When the 2020 Templeton Prize was announced last month, its winner, Director of the National Institutes of Health Francis Collins, was consumed with efforts to find treatments and a vaccine for COVID-19.
“The elegant complexity of human biology constantly creates in me a sense of awe,” wrote Collins, who led the team that completed the acclaimed Human Genome Project in 2003. “Yet I grieve at the suffering and death I see all around, and at times I confess I am assailed by doubts about how a loving God could permit such tragedies. But then I remember that the God who hung on the cross is intimately familiar with suffering. I learn and re-learn that God never promised freedom from suffering—but rather to be ‘our refuge and strength, a very present help in trouble’ (Psalm 46).”
The Templeton Prize honors “people who harness the power of the sciences to explore the deepest questions of the universe and human existence.” Rarely has the award’s timing been so meaningful: Collins, 70, was selected for the prize in late 2019, but the announcement was delayed until May 20 because of the unprecedented devastation caused by the COVID-19 pandemic.
The honor, whose past recipients have included Mother Teresa, the Dalai Lama and Archbishop Desmond Tutu, comes with one of the largest monetary awards given to any individual—1.1 million British pounds ($1.345 million). Collins will formally receive the prize in a virtual ceremony later this year.
Throughout his career as a world-class scientist, Collins has “advocated for the integration of faith and reason,” the Templeton Prize website stated, adding that in his 2006 book, The Language of God: A Scientist Presents Evidence for Belief, Collins “demonstrated how religious faith can motivate and inspire rigorous scientific research. He endeavors to encourage religious communities to embrace the latest discoveries of genetics and the biomedical sciences as insights to enrich and enlarge their faith.”
In a memorable 2009 lecture at Caltech, Collins presented his audience with two colorful images. The first showed a beautiful stained glass window in Westminster Cathedral, and the second an axial view of the human DNA, replete with a striking radial pattern.
“The question that many people pose, which I pose to you tonight, is that OK, those are two worldviews—the scientific and the spiritual,” Collins said to the gathering, referring to the two images. “Do you have to choose? Do you have to basically throw in your lot with one or the other … or is there a possibility here of being someone who could merge these two, not necessarily building a firewall between them but actually having both of those perspectives within your own experience?”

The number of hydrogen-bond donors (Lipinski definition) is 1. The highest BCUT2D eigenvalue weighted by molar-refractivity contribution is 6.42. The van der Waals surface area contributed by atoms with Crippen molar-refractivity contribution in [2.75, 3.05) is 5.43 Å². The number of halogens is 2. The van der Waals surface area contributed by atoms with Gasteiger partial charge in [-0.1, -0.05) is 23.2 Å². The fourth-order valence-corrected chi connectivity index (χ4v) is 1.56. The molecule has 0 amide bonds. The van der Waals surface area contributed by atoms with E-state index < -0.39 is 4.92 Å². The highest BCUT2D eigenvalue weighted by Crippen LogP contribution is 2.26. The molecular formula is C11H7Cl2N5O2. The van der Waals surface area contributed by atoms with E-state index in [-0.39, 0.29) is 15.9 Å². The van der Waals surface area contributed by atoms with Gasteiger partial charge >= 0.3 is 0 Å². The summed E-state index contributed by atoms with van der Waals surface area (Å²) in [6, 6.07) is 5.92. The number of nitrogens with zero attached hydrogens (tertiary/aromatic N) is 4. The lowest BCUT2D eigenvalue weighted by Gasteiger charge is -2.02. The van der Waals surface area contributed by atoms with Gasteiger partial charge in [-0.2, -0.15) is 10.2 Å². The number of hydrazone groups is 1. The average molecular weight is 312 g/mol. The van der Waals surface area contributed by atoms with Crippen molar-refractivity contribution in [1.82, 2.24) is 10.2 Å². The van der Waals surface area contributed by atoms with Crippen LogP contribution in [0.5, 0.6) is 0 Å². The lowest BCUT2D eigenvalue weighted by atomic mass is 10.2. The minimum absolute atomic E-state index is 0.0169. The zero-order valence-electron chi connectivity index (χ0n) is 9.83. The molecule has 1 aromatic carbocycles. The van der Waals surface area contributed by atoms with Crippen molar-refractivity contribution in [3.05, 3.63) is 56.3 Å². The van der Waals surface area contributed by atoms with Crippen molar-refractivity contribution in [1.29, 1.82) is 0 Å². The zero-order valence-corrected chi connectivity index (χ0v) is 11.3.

The geneticist’s question cuts to the heart of an approach many scientists take toward religion—that nature is the marvelous creation of a wise and loving God and that the universe not only makes sense but has an ultimate purpose.
Collins’s religious beliefs weren’t always unshakeable. He wrestled with religious issues in his youth, “veering from comfortable agnosticism to unapologetic atheism,” according to the news statement announcing this year’s Templeton Prize. The turning point for Collins came during the third year of his residency as a medical student at the University of Michigan, where “he was struck by the power of faith professed by his patients, many of whom faced imminent death.”
His faith evolved and strengthened over the next three decades after a neighbor of Collins, a Methodist minister, introduced him to the writings of C.S. Lewis, the renowned Oxford scholar and author “who himself had tested the tenets of faith through the lens of logic before embracing Christianity,” the news statement added.
Collins hasn’t looked back ever since. “As a Christian for 43 years,” he is quoted as saying on the Templeton Prize website. “I have found joyful harmony between the scientific and spiritual worldviews, and have never encountered an irreconcilable difference.”
From its beginnings, the Church of Scientology has recognized that freedom of religion is a fundamental human right. In a world where conflicts are often traceable to intolerance of others’ religious beliefs and practices, the Church has, for more than 50 years, made the preservation of religious liberty an overriding concern.
The Church publishes this blog to help create a better understanding of the freedom of religion and belief and provide news on religious freedom and issues affecting this freedom around the world.